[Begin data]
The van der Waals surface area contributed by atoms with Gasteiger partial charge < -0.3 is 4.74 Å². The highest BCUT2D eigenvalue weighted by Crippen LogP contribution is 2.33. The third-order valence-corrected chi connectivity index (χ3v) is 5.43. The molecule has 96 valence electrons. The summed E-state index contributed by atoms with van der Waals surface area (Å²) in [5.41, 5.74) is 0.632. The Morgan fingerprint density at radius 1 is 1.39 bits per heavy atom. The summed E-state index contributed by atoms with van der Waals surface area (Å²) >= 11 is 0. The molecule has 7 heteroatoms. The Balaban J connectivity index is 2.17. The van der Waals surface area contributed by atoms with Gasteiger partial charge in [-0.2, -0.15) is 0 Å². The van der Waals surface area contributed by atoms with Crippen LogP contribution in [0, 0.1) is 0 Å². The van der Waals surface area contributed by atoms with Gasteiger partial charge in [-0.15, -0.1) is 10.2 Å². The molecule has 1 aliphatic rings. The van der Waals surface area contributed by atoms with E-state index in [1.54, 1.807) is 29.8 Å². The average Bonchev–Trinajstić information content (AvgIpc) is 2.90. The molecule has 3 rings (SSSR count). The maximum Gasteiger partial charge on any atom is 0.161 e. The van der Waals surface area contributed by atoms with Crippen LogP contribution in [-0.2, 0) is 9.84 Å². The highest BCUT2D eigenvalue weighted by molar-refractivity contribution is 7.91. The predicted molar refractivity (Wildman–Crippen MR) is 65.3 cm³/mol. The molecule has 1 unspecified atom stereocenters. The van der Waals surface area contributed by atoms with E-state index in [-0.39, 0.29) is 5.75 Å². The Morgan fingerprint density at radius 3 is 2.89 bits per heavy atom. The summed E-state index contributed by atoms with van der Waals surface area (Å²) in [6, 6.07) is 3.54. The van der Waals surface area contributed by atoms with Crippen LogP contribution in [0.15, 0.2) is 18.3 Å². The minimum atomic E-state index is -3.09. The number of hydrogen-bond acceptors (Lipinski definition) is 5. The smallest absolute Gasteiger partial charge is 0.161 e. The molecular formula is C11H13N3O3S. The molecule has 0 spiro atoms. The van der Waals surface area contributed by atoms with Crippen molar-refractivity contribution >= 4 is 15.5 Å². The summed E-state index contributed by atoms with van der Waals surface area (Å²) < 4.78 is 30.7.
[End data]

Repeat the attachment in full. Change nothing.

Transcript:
The van der Waals surface area contributed by atoms with Gasteiger partial charge < -0.3 is 4.74 Å². The highest BCUT2D eigenvalue weighted by Crippen LogP contribution is 2.33. The third-order valence-corrected chi connectivity index (χ3v) is 5.43. The molecule has 96 valence electrons. The summed E-state index contributed by atoms with van der Waals surface area (Å²) in [5.41, 5.74) is 0.632. The Morgan fingerprint density at radius 1 is 1.39 bits per heavy atom. The summed E-state index contributed by atoms with van der Waals surface area (Å²) >= 11 is 0. The molecule has 7 heteroatoms. The Balaban J connectivity index is 2.17. The van der Waals surface area contributed by atoms with Gasteiger partial charge in [-0.2, -0.15) is 0 Å². The van der Waals surface area contributed by atoms with Crippen LogP contribution in [0, 0.1) is 0 Å². The van der Waals surface area contributed by atoms with Gasteiger partial charge in [-0.15, -0.1) is 10.2 Å². The molecule has 1 aliphatic rings. The van der Waals surface area contributed by atoms with E-state index in [1.54, 1.807) is 29.8 Å². The average Bonchev–Trinajstić information content (AvgIpc) is 2.90. The molecule has 3 rings (SSSR count). The maximum Gasteiger partial charge on any atom is 0.161 e. The van der Waals surface area contributed by atoms with Crippen LogP contribution in [-0.2, 0) is 9.84 Å². The highest BCUT2D eigenvalue weighted by molar-refractivity contribution is 7.91. The predicted molar refractivity (Wildman–Crippen MR) is 65.3 cm³/mol. The molecule has 1 unspecified atom stereocenters. The van der Waals surface area contributed by atoms with E-state index in [-0.39, 0.29) is 5.75 Å². The Morgan fingerprint density at radius 3 is 2.89 bits per heavy atom. The summed E-state index contributed by atoms with van der Waals surface area (Å²) in [6, 6.07) is 3.54. The van der Waals surface area contributed by atoms with Crippen LogP contribution in [0.15, 0.2) is 18.3 Å². The minimum atomic E-state index is -3.09. The number of hydrogen-bond acceptors (Lipinski definition) is 5. The smallest absolute Gasteiger partial charge is 0.161 e. The molecular formula is C11H13N3O3S. The molecule has 0 spiro atoms. The van der Waals surface area contributed by atoms with Crippen molar-refractivity contribution >= 4 is 15.5 Å². The summed E-state index contributed by atoms with van der Waals surface area (Å²) < 4.78 is 30.7.